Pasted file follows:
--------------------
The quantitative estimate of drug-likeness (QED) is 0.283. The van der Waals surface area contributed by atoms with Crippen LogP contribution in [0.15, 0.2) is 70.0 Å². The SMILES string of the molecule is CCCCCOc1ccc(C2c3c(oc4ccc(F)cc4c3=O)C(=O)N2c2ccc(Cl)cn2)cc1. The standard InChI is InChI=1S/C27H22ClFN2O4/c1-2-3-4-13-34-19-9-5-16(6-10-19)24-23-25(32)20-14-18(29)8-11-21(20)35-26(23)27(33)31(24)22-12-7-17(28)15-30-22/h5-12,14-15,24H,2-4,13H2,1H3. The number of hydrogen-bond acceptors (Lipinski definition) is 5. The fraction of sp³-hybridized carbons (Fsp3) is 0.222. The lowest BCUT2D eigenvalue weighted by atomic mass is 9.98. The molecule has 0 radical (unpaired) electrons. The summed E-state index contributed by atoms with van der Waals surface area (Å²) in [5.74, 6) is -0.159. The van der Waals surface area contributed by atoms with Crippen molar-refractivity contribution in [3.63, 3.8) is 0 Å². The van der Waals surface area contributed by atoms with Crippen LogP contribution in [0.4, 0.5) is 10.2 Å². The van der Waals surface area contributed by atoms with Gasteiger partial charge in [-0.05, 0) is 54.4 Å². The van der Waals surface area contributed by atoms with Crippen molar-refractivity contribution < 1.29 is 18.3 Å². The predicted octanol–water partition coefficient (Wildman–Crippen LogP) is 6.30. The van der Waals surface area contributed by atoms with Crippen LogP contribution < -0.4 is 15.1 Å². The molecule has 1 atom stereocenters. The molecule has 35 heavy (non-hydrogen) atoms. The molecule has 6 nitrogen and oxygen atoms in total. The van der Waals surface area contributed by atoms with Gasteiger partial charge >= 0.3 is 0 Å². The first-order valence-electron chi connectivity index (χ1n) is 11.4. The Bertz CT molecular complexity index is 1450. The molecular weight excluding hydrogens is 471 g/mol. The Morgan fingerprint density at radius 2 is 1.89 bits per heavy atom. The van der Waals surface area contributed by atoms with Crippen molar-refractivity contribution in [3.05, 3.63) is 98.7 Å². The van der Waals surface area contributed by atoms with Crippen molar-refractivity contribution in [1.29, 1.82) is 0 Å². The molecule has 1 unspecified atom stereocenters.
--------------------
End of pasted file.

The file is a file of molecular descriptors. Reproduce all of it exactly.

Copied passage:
The quantitative estimate of drug-likeness (QED) is 0.283. The van der Waals surface area contributed by atoms with Crippen LogP contribution in [0.15, 0.2) is 70.0 Å². The SMILES string of the molecule is CCCCCOc1ccc(C2c3c(oc4ccc(F)cc4c3=O)C(=O)N2c2ccc(Cl)cn2)cc1. The standard InChI is InChI=1S/C27H22ClFN2O4/c1-2-3-4-13-34-19-9-5-16(6-10-19)24-23-25(32)20-14-18(29)8-11-21(20)35-26(23)27(33)31(24)22-12-7-17(28)15-30-22/h5-12,14-15,24H,2-4,13H2,1H3. The number of hydrogen-bond acceptors (Lipinski definition) is 5. The fraction of sp³-hybridized carbons (Fsp3) is 0.222. The lowest BCUT2D eigenvalue weighted by atomic mass is 9.98. The molecule has 0 radical (unpaired) electrons. The summed E-state index contributed by atoms with van der Waals surface area (Å²) in [5.74, 6) is -0.159. The van der Waals surface area contributed by atoms with Crippen molar-refractivity contribution in [3.63, 3.8) is 0 Å². The van der Waals surface area contributed by atoms with Crippen LogP contribution in [0.4, 0.5) is 10.2 Å². The van der Waals surface area contributed by atoms with Gasteiger partial charge in [-0.05, 0) is 54.4 Å². The van der Waals surface area contributed by atoms with Crippen molar-refractivity contribution < 1.29 is 18.3 Å². The predicted octanol–water partition coefficient (Wildman–Crippen LogP) is 6.30. The van der Waals surface area contributed by atoms with Crippen LogP contribution < -0.4 is 15.1 Å². The molecule has 1 atom stereocenters. The molecule has 35 heavy (non-hydrogen) atoms. The molecule has 6 nitrogen and oxygen atoms in total. The van der Waals surface area contributed by atoms with Gasteiger partial charge >= 0.3 is 0 Å². The first-order valence-electron chi connectivity index (χ1n) is 11.4. The Bertz CT molecular complexity index is 1450. The molecular weight excluding hydrogens is 471 g/mol. The Morgan fingerprint density at radius 2 is 1.89 bits per heavy atom. The van der Waals surface area contributed by atoms with Crippen molar-refractivity contribution in [3.05, 3.63) is 98.7 Å². The van der Waals surface area contributed by atoms with Crippen molar-refractivity contribution in [1.29, 1.82) is 0 Å². The molecule has 1 unspecified atom stereocenters.